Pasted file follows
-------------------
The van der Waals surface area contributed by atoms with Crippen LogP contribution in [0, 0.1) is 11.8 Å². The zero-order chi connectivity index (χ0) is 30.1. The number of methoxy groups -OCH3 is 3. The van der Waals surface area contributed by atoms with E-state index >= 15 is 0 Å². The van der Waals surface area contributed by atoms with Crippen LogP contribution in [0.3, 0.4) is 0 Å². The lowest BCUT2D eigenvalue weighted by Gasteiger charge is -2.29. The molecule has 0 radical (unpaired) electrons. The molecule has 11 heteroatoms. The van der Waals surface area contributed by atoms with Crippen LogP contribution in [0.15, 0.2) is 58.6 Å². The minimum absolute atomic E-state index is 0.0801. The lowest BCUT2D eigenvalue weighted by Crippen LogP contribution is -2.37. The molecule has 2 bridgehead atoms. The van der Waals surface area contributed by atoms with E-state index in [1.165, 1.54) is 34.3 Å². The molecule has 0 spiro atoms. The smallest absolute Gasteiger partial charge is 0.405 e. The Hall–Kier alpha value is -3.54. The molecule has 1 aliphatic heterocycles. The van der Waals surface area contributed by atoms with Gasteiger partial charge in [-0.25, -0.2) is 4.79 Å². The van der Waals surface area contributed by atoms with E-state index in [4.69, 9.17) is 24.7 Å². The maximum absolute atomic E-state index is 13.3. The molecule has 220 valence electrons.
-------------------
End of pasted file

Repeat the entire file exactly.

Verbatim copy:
The van der Waals surface area contributed by atoms with Crippen LogP contribution in [0, 0.1) is 11.8 Å². The zero-order chi connectivity index (χ0) is 30.1. The number of methoxy groups -OCH3 is 3. The van der Waals surface area contributed by atoms with E-state index >= 15 is 0 Å². The van der Waals surface area contributed by atoms with Crippen LogP contribution in [0.3, 0.4) is 0 Å². The lowest BCUT2D eigenvalue weighted by Gasteiger charge is -2.29. The molecule has 0 radical (unpaired) electrons. The molecule has 11 heteroatoms. The van der Waals surface area contributed by atoms with Crippen LogP contribution in [0.15, 0.2) is 58.6 Å². The minimum absolute atomic E-state index is 0.0801. The lowest BCUT2D eigenvalue weighted by Crippen LogP contribution is -2.37. The molecule has 2 bridgehead atoms. The van der Waals surface area contributed by atoms with E-state index in [1.165, 1.54) is 34.3 Å². The molecule has 0 spiro atoms. The smallest absolute Gasteiger partial charge is 0.405 e. The Hall–Kier alpha value is -3.54. The molecule has 1 aliphatic heterocycles. The van der Waals surface area contributed by atoms with Gasteiger partial charge in [-0.25, -0.2) is 4.79 Å². The van der Waals surface area contributed by atoms with E-state index in [4.69, 9.17) is 24.7 Å². The maximum absolute atomic E-state index is 13.3. The molecule has 220 valence electrons.